In the notes I am using, it states that if two observables A and B are measured simultaneously, then the measurement of A does not affect the measurement of B, and vice versa. However, why does the frame of reference seem to be neglected in this explanation? For another observer, it seems that if A and B are measured simultaneously in the first frame, they will not be simultaneously measured in the second frame; thus the measurement of B should affect the measurement of A? Is this due to some change in the observable due to the relative motion that I am not aware of?

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    $\begingroup$ Can you provide more context? In particular, are the measurements of A and B performed on the same system? $\endgroup$ Dec 12, 2018 at 18:46
  • $\begingroup$ Although not specified in the notes, I would assume that they are? $\endgroup$ Dec 12, 2018 at 19:20
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    $\begingroup$ Also, is there a reason to suspect that these notes are using a relativistic extension of quantum mechanics? Because if not, quantum mechanics is non-relativistic, which means there's an absolute notion of simultaneity. $\endgroup$ Dec 12, 2018 at 19:27
  • $\begingroup$ It’s possible the notes do not account for relativity, since I don’t seem to see any mention of it; however, why would this not lead to paradoxes if the process of measurement is non-commutative? $\endgroup$ Dec 13, 2018 at 1:47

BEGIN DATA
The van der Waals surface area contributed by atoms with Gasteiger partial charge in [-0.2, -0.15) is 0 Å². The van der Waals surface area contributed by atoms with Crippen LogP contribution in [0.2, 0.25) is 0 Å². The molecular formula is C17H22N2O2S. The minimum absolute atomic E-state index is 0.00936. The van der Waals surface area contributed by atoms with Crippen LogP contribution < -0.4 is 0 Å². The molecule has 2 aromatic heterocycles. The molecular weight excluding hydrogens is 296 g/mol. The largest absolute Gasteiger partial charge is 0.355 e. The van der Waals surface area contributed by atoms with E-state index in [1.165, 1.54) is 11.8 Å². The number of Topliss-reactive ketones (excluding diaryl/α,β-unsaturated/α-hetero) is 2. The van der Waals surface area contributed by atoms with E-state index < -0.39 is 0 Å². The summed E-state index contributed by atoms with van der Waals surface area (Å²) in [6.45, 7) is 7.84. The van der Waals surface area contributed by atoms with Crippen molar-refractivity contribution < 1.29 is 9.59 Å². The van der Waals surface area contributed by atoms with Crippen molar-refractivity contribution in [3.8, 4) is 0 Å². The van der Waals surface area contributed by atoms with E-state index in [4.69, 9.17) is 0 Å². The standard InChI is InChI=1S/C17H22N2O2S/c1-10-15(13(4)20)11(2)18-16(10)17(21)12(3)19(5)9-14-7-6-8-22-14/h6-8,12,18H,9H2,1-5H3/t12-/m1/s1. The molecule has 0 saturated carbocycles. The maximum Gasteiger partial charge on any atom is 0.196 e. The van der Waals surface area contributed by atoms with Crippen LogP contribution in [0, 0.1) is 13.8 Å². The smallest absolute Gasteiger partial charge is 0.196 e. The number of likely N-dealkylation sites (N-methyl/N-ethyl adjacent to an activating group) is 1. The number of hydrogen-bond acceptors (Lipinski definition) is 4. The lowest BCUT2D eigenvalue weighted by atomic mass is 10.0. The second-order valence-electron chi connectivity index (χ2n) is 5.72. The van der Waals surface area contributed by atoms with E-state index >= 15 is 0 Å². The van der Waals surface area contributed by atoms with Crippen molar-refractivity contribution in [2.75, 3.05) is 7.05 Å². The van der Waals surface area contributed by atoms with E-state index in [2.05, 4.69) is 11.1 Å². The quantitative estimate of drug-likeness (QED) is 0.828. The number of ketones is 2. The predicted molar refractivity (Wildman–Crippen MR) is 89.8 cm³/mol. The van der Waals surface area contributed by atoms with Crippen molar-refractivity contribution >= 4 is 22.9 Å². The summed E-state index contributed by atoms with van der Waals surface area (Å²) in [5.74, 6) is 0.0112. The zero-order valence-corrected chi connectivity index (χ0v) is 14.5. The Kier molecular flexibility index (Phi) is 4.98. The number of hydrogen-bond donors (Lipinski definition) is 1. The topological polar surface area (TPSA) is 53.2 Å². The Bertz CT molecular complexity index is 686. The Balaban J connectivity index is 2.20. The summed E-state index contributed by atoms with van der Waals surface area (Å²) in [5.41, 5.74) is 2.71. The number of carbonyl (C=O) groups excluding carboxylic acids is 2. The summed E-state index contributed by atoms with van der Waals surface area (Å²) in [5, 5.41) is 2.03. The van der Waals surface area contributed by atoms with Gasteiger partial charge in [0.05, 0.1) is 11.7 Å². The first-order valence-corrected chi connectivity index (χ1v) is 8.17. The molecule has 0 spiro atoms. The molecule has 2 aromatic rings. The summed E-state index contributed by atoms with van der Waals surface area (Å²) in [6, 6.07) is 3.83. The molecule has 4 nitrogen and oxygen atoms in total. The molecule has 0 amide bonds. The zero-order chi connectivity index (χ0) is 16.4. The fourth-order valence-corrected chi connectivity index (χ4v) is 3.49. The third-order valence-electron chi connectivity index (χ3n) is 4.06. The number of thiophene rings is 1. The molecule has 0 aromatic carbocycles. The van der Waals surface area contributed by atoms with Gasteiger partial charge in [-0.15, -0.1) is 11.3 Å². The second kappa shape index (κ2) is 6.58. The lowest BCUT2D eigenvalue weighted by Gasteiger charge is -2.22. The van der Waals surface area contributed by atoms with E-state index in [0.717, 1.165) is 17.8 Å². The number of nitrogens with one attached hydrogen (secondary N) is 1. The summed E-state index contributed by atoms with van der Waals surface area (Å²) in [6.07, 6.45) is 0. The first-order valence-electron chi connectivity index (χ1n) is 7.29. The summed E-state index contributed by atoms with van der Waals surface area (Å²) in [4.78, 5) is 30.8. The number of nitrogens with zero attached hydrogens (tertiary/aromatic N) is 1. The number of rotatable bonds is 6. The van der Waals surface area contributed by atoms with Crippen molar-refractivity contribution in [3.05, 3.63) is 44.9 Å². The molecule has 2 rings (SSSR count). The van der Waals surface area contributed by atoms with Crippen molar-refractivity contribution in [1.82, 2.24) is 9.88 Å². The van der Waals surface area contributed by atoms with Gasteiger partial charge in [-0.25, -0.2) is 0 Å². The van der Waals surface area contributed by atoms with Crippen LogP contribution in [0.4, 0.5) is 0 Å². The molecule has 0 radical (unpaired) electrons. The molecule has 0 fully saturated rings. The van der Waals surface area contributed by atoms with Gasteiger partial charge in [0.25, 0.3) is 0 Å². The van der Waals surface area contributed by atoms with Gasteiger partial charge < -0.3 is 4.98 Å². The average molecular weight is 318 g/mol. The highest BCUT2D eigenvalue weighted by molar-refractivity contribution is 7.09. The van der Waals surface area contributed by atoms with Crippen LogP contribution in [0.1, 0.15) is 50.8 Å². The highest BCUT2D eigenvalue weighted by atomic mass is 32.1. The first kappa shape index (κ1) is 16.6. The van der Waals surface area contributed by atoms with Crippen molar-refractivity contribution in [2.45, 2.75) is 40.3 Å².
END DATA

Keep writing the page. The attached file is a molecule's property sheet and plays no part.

• $\begingroup$ Which notes? Which page? $\endgroup$
    – Qmechanic
    Dec 20, 2018 at 20:05

1 Answer 1


In relativity there exists a notion of a "space-like separation", that is, a separation between two events that cannot be viewed in any frame as happening at the same place, only at a different time. Additionally, you can show that events at these separations cannot be connected by light signals. Last but not least, there will be a frame in which these events happened at exactly the same instant.

That is, if we observe an event $A$ influencing an event $B$ at a space-like separation, there will be a frame in which this will look like instantaneous action at a distance, and in every physical frame this will look as an influence propagating at superluminal speeds. In other words, for causality, you have to require no influence of measurements over space-like separations, and this is indeed one of the building blocks of quantum field theory, the relativistic extension of quantum mechanics.


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